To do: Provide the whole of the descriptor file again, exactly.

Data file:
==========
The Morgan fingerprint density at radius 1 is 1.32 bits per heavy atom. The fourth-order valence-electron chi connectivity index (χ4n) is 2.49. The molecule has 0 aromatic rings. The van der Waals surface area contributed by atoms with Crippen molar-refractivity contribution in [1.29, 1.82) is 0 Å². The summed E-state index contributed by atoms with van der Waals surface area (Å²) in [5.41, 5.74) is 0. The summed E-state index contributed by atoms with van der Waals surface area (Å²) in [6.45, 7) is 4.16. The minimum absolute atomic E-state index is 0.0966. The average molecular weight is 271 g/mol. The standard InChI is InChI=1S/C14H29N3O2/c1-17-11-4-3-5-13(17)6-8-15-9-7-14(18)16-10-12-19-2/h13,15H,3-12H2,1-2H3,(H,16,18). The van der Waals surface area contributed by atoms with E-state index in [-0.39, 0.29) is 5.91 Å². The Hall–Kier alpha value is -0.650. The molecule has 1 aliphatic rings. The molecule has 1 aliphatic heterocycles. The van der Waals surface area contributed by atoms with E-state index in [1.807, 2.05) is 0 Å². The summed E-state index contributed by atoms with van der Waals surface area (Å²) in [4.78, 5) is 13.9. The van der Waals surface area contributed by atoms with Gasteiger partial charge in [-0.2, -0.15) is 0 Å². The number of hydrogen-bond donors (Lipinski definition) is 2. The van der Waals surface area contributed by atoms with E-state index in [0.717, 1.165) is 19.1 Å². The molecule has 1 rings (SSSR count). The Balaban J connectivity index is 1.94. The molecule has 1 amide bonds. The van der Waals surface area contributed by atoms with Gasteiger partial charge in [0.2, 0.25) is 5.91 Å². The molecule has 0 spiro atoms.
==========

The Morgan fingerprint density at radius 1 is 1.32 bits per heavy atom. The fourth-order valence-electron chi connectivity index (χ4n) is 2.49. The molecule has 0 aromatic rings. The van der Waals surface area contributed by atoms with Crippen molar-refractivity contribution in [1.29, 1.82) is 0 Å². The summed E-state index contributed by atoms with van der Waals surface area (Å²) in [5.41, 5.74) is 0. The summed E-state index contributed by atoms with van der Waals surface area (Å²) in [6.45, 7) is 4.16. The minimum absolute atomic E-state index is 0.0966. The average molecular weight is 271 g/mol. The standard InChI is InChI=1S/C14H29N3O2/c1-17-11-4-3-5-13(17)6-8-15-9-7-14(18)16-10-12-19-2/h13,15H,3-12H2,1-2H3,(H,16,18). The van der Waals surface area contributed by atoms with E-state index in [-0.39, 0.29) is 5.91 Å². The Hall–Kier alpha value is -0.650. The molecule has 1 aliphatic rings. The molecule has 1 aliphatic heterocycles. The van der Waals surface area contributed by atoms with E-state index in [1.807, 2.05) is 0 Å². The summed E-state index contributed by atoms with van der Waals surface area (Å²) in [4.78, 5) is 13.9. The van der Waals surface area contributed by atoms with Gasteiger partial charge in [-0.2, -0.15) is 0 Å². The number of hydrogen-bond donors (Lipinski definition) is 2. The van der Waals surface area contributed by atoms with E-state index in [0.717, 1.165) is 19.1 Å². The molecule has 1 rings (SSSR count). The Balaban J connectivity index is 1.94. The molecule has 1 amide bonds. The van der Waals surface area contributed by atoms with Gasteiger partial charge in [0.2, 0.25) is 5.91 Å². The molecule has 0 spiro atoms.